NLC Begins Indefinite Wage Strike November 6th 2018
NLC Begins Indefinite Wage Strike November 6th 2018.
Unless the Federal Government announces a new minimum wage, organised labour will embark on an indefinite strike from November 6, 2018.
“If nothing is responsibly done by the Federal Government to meet our demands, on Monday, the 6th day of November, we shall embark on a nationwide strike to compel this government to show more sensitivity to the plight of Nigerians and the suffering that is decimating our people on daily basis,” said a statement by labour leaders. The statement was signed by the president of Nigeria Labour Congress (NLC), Ayuba Wabba; his Trade Union Congress (TUC) counterpart, Bobboi Kaigama; and president of the United Labour Congress (ULC), Joe Ajaero, in Abuja, yesterday.
A seven-day warning strike it staged earlier was called off September 30, three days after it began. Labour had wanted the Federal Government to reconvene the tripartite national minimum wage committee.
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The organised labour denied government’s argument that the committee did not agree on a figure during its last sitting. “We accepted N30,000 as a compromise to demonstrate the willingness of Nigerian workers to make sacrifices towards nation building. Anything to the contrary, no matter the quantum and character of the din or how well couched it may appear, cannot be true.
The labour leaders said: “We cannot continue discussing a figure that has already been agreed procedurally within the committee.
What we are waiting for is for the Federal Government to immediately set in motion the necessary machinery for turning the agreement into a bill for onward submission to the National Assembly, where we expect the presidency to work together with the legislators to make it a law so that it can be implemented quickly.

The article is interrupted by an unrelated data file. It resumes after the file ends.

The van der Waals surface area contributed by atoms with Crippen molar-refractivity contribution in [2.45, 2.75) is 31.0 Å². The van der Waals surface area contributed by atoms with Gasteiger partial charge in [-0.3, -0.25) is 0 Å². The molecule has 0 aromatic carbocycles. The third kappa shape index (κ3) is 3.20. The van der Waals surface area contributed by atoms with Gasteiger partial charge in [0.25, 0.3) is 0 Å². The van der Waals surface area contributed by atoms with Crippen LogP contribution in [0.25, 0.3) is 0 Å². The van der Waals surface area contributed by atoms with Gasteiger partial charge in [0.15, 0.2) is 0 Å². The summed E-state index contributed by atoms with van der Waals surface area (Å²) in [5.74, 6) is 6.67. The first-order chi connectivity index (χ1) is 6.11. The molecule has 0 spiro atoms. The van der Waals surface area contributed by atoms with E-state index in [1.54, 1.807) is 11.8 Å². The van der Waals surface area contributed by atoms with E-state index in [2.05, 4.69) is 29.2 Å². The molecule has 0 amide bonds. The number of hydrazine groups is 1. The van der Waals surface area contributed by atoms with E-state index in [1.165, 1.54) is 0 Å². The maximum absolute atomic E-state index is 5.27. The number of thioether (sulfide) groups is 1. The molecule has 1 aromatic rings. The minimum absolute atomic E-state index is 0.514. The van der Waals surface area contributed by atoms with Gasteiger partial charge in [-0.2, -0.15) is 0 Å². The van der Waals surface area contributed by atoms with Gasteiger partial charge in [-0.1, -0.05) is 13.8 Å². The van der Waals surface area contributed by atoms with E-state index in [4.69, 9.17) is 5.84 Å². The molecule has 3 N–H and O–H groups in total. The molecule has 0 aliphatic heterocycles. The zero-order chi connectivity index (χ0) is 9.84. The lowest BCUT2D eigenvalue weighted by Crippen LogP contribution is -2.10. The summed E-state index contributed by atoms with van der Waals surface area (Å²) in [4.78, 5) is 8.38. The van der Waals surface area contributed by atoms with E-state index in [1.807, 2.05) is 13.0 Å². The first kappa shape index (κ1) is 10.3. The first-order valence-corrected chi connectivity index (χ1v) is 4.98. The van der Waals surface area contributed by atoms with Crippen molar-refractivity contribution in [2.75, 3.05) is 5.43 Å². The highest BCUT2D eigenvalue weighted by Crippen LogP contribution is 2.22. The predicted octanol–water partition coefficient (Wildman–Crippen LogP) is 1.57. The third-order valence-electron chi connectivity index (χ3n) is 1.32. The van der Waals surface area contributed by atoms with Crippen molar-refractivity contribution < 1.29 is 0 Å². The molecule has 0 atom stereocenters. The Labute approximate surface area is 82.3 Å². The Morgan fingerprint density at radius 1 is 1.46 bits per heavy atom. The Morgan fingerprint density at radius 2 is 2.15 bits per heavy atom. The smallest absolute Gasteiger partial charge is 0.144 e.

“We are not amused by the feeble and laughable attempt the Federal Government is making to intimidate and cow the trade union movement and its leadership in the country all in a bid to subjugate the will of Nigerian workers over the national minimum wage. Let us today remember those who deny us and let us collectively demonstrate our position at next year’s polls.”
The Non-Academic Staff Union of Universities and Associated Institutions (NASU) meanwhile has berated the Federal Economic Council for approving 15 per cent of the annual budget for education at the twilight of the current administration.
The general secretary of NASU, Peters Adeyemi, said 20 per cent would have been more appropriate because given the low budget of the country, a mere 15 per cent would not make noticeable impact.
He said: “The so-called 15 per cent is even grossly inadequate because right now, what our universities are doing is to rely on the Tertiary Education Trust Fund (TETFund) to bridge the gaps that have been created as a result of inadequate funding. Government talks about intervention funds, which is a clear admittance that government is not funding education properly through the budgetary system. I think if government is serious about funding education, they should start from 20 per cent to make any impact. In fact, we need to ask the 15 per cent or 20 per cent of what? What is even the size of the budget itself for the percentage allotted to make sense? So, the size of the budget determines the quantum of impact that is expected. Right now, our budgetary allocation cannot be said to be extremely high.”